Stamkos’ injury awful, but not fatal for Tampa

November 12, 2013, 12:24 PM

Once in a while – but God willing, not too often – we witness an injury that satisfies every awful requirement on the checklist of doom. That was the case on Monday afternoon, when Steven Stamkos’ collision with a goalpost in Boston resulted in a broken tibia that’s suddenly the story of this young season.

First off, it was aesthetically jarring, from Stamkos’ right leg being wrenched into a position that was visibly at odds with where it should be, to the sight of a megastar pounding the ice with clenched fists as if equally aware of and angered by what had just happened. Considering the level the league’s leading scorer was playing at, this was the NHL’s equivalent of LeBron James coming down after a dunk with an awkward thud that could be heard in every arena around the NBA. The fact Stamkos won’t be streaking through the slot with a one-timer on the brain anytime soon is a devastating for anyone with even the slightest stake in hockey.

It’s impossible not to feel extra compassion for Stamkos when you consider he was set to represent Canada for the first time on the Olympic stage in three months. And then there’s the fact he and the Lightning were off to a scorching start; if not for the continued excellence of the Colorado Avalanche, Tampa’s ascent to the top of the Atlantic Division would qualify as the surprise of the standings.

It’s a perfect storm of suck.

Unless Sidney Crosby suddenly demands a trade to satiate a newfound obsession with beach life, replacing Stamkos in Tampa is obviously not an option. Hell, replacing half of Stamkos would be an absolute coup. But while any transaction aimed at compensating for the loss of the dynamic centre might seem in vain, a couple of factors combine to make it more likely. As mentioned, the Bolts have already banked a chunk of points, giving them a head start on the playoff race. Also, the Eastern Conference is fairly terrible this year, so there’s all the more incentive for a Tampa team that doesn’t exactly frequent the post-season to go for it.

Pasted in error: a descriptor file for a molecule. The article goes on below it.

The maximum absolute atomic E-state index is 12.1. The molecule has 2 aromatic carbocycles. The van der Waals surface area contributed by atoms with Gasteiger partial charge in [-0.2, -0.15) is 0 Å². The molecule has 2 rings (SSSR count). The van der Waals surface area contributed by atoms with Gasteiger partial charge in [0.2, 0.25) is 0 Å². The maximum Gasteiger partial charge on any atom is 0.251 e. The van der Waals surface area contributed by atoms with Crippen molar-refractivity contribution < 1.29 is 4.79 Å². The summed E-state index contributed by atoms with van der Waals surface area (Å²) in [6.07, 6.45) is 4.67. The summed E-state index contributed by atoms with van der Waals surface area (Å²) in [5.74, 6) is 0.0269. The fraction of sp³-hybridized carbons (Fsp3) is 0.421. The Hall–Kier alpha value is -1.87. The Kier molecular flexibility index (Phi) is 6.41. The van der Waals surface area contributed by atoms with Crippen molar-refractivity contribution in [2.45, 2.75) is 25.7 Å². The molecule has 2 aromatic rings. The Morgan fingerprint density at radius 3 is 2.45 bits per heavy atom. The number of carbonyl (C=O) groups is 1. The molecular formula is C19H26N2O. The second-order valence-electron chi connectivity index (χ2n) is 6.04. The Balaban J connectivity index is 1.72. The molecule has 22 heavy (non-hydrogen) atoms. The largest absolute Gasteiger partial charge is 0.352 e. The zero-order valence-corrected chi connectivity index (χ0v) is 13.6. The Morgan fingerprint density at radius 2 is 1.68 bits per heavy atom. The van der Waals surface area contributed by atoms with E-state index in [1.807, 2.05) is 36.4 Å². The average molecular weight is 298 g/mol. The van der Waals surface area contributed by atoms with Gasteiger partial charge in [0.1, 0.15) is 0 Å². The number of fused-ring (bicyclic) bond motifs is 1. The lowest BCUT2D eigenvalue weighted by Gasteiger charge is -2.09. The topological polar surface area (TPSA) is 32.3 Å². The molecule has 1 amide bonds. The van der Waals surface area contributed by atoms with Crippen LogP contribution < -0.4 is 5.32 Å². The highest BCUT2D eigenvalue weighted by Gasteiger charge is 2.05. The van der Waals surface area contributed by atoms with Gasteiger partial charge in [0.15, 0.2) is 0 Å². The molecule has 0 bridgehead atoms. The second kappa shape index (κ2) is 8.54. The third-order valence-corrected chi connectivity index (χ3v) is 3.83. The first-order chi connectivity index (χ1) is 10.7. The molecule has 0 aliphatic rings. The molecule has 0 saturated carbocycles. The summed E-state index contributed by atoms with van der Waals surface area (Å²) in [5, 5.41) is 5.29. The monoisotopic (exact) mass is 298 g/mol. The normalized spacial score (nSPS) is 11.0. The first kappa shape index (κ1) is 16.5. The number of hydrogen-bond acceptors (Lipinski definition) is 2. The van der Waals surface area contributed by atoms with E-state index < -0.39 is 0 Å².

While everybody feels sympathy for Stamkos and the Lightning, compassion has a short shelf life and no history of being parlayed into tangible results. In lieu of that, here are three players who, some way, some how, might help Tampa skate through a tough spot.

Mike Cammalleri

With seven goals in 10 games this year, Cammalleri is off to a fantastic start after missing seven contests with a hand injury. A pending unrestricted free agent this summer, Cammalleri, at 31, doesn’t figure to stick around for the Flames’ rebuild, but will be a major bargaining chip if Calgary puts him in play. That means he won’t come cheap. But Cammalleri can play centre and wing, and also has 29 points in his past 26 post-season outings. And who knows, after spending a lot of time in taxing Canadian markets the past few years, maybe there’s some appeal to sticking around Tampa for a while.

Marian Gaborik

We all knew the Columbus Blue Jackets were one average Sergei Bobrovsky season away from being in trouble. In reality, this is still a team in serious transition and Gaborik, like Cammalleri, is 31 and a UFA-to-be. He also has eight goals in 27 career games with the Jackets, so he’s not exactly tempting management into a lifetime contract. He’s a right winger, so the Bolts would have to move a player like Teddy Purcell to the middle. But if Gaborik struck some chemistry in Florida, he’s still got the speed and shot to be a difference-maker.

David Desharnais

First, the good news: Montreal Canadiens GM Marc Bergevin would personally drive Desharnais down to Tampa if he could carry a seventh-round pick back north with him. The downside is, now the Bolts would be on the hook for paying someone who just flat out isn’t producing $3.5 million for three more years after this one. Desharnais is having a miserable time in Montreal and could desperately use a fresh start. If Tampa believes that’s enough to get him dishing out some assists again, maybe it’s worth looking into – if only because, unfortunately, looking away just isn’t a long-term option.

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